1.  Kempf is obviously very intelligent--as are other Amish people I know.

2.  Kempf had a good basic education--as is true of many who learn in one or two-room Amish schools.

3.  Kempf learned how to learn and learned to take responsibility for his own learning.  I know other people like that--a few of whom have survived traditional education systems.

4.  Kempf was thoroughly immersed at a young age in the real world of making a living.  In his case, the family did produce farming.

5.  Kempf is an astute observer.  Careful observation in his father's fields, followed by asking questions and looking for answers launched him on the journey that brought him eventually to having extensive influence in far away places.

6.  Kempf is a voracious reader.  From a catalog he fished out of his uncle's trash bin, he began to order books on plants and soils.  From them he acquired the vocabulary of professionals in the field of plant science, and learned details about many of the processes involved in plant growth.

7.  In the ultimate test of the value of learning, Kempf began to apply what he learned to growing the crops in his family's fields.  Success there prompted queries from others who had the same problems and needed the same successes.

8.  In explaining to friends and neighbors what he was learning, Kempf honed his communication skills, making complex concepts accessible to people with little education.  In trying to help those who needed it, he tested his ideas further and expanded his frame of reference, establishing a reputation for trustworthiness with each success.

9.  Kempf eventually was spending so much time helping others that his father told him he either needs to quit doing it or start charging for it.  He started charging for his services.  I can't think of a more sure way to know that a business idea is viable than to have great demand for one's services, even when there must be a charge for those services.

10.  I know almost nothing of the story of how Kempf's business came to include the cast of characters who are present now.  I know that he opted to maintain the simple lifestyle of his Amish people, and suspect that he allowed others who were not Amish to develop and distribute his ideas and products.  I hope he is being fairly compensated.


I can't help evaluating Kempf's route to productivity alongside the traditional academic route.  Kempf may still have no idea how many pitfalls he avoided and how many opportunities he maximized by pursuing knowledge along lines of his own choosing, at his own pace.

If he had pursued a course of study in an academic institution, he would almost certainly have been burdened with courses offering information he had no need of, either because he already knew what was being taught, or because it was not relevant to his goal of solving plant problems.  At home with his books, he could go back and forth constantly between reading about things and trying them out.  That process pushed him into traveling mostly productive paths, rather than wasting time on irrelevant detours.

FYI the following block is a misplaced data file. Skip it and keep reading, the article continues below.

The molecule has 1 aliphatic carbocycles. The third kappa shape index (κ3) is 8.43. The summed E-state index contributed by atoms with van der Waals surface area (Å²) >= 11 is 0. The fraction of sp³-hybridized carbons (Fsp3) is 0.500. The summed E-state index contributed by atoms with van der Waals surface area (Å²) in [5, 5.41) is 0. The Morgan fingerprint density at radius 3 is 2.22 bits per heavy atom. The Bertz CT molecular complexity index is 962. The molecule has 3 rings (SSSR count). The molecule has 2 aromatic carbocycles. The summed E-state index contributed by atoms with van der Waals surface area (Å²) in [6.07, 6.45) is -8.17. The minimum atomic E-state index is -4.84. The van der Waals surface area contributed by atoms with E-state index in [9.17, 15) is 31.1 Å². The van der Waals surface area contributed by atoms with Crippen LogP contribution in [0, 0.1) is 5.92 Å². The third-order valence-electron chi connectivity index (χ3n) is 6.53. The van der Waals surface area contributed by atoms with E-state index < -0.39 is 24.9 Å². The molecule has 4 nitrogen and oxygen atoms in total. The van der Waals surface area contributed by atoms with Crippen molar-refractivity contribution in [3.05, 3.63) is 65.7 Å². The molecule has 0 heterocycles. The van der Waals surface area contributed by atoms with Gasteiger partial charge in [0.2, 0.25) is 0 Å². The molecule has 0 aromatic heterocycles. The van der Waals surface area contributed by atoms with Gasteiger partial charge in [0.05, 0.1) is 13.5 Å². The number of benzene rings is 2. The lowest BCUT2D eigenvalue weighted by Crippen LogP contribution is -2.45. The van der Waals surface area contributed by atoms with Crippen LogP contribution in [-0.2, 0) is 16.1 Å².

If his mind was orderly, he could keep track mentally of what worked and what didn't work as he went along, saving himself a great deal of time in creating a paper trail as would have been required in the academic world.

No one hovered over him with withering academic superiority, warning him away from novel ideas.  Some of those novel ideas turned out to be groundbreaking and very sound in practice.

He could race along the lines his thought and experience opened up, without waiting until the day a class lecture might touch on the subject he needed to learn about "right now."

He didn't have to wait on a corporate or government body or individual to approve his projects and provide funding.  He pursued whatever he chose and found a way to pay for what he needed.


One of the unique services Kempf's company offers is analysis of plant sap.  The testing is performed by a company in The Netherlands.  Kempf can make recommendations for correcting nutritional imbalances based on these test results.  Usually the remedy is found in adding specific minerals in the right quantity, in a readily bio-available form.  Doing this removes barriers that might otherwise inhibit natural processes in the soil and in the plant.

If these natural processes are unhindered, especially at "critical points of influence," a plant has the ability to reach its highest potential.  The farmer who sees himself as a "remover of barriers" is almost sure to have a more humble, respectful-of-the-process stance than the farmer who sees himself as a "booster of production" by the methods, tools, and substances he uses.


Last week Lowell, Dad, and Melvin H. N. heard Kempf speak in a meeting in Scott City.  He wore a homemade shirt and a hooks-and-eyes vest.  I've been listening to him on youtube and reading on his website and blog.  Online images of Kempf are scarce, as anyone who knows something of Amish values will understand.